MAN, W.Va. — The body with oversight of the Hatfield-McCoy Trail System in southern West Virginia is applauding Gov. Jim Justice’s veto of Senate Bill 28. The legislation would have allowed for unlimited development of motorized trail systems throughout West Virginia.

Hatfield-McCoy Trail System Executive Director Jeffrey Lusk said they don’t fear competition but are more fearful of dilution.

“Certainly there is room in West Virginia for other off road vehicle trail systems to open up,” Lusk told MetroNews. “What we think is any expansion should be done in a very thoughtful manner where we bring on one new system at a time.”

Building trails for the sake of building trails runs counter to the main mission of the Hatfield-McCoy or other public trail systems which is economic development according to Lusk and members of the Hatfield-McCoy Regional Recreational Authority.

“For folks to make investments, you have to have a certain density of riders,” Lusk explained. “If you want an entrepreneur to put in a restaurant, lodge, or campground then they’ve got to be guaranteed a certain number of riders to make those businesses cash flow.”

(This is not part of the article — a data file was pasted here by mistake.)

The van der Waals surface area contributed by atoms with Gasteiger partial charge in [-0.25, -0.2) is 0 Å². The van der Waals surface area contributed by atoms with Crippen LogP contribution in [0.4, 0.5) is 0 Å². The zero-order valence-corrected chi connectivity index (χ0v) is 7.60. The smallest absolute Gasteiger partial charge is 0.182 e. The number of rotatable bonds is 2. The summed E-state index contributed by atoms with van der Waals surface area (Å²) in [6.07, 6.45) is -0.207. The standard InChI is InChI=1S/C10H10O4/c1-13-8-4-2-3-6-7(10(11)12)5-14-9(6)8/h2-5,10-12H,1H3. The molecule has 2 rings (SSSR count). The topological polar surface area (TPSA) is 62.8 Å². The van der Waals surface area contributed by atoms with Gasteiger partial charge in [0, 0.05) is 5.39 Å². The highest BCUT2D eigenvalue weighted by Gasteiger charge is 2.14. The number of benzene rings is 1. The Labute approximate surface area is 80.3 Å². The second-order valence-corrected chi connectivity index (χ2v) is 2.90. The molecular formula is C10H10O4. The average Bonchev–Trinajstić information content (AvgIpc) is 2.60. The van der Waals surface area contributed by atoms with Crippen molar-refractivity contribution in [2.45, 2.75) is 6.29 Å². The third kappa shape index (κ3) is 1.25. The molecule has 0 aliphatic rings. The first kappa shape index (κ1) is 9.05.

Lusk fears the unregulated opening of vast numbers of similar trails in West Virginia will dilute the market and cause businesses which have made investments in infrastructure surrounding the Hatfield-McCoy or any other regional trail system unprofitable.

Lusk and his staff have been working closely with a regional group in central West Virginia interested in opening a similar system in a five county region similar to the Hatfield-McCoy system in the southern coalfields. He believes they have the right approach and right idea and probably should be the next system to get the state’s blessing.

“We certainly support new systems opening,” he said. “I really believe the one there in Central West Virginia will be successful. The folks working on it are doing a great job. We just think it needs to be done in a methodical manner where we choose a geographic area, open up a system there, gauge the success of that system, the if it’s succeeding and growing let’s go look at the next area.”

The proposed regional trail system in central West Virginia includes a proposed trail system for Braxton, Clay, Fayette, Nicholas, and Webster counties.

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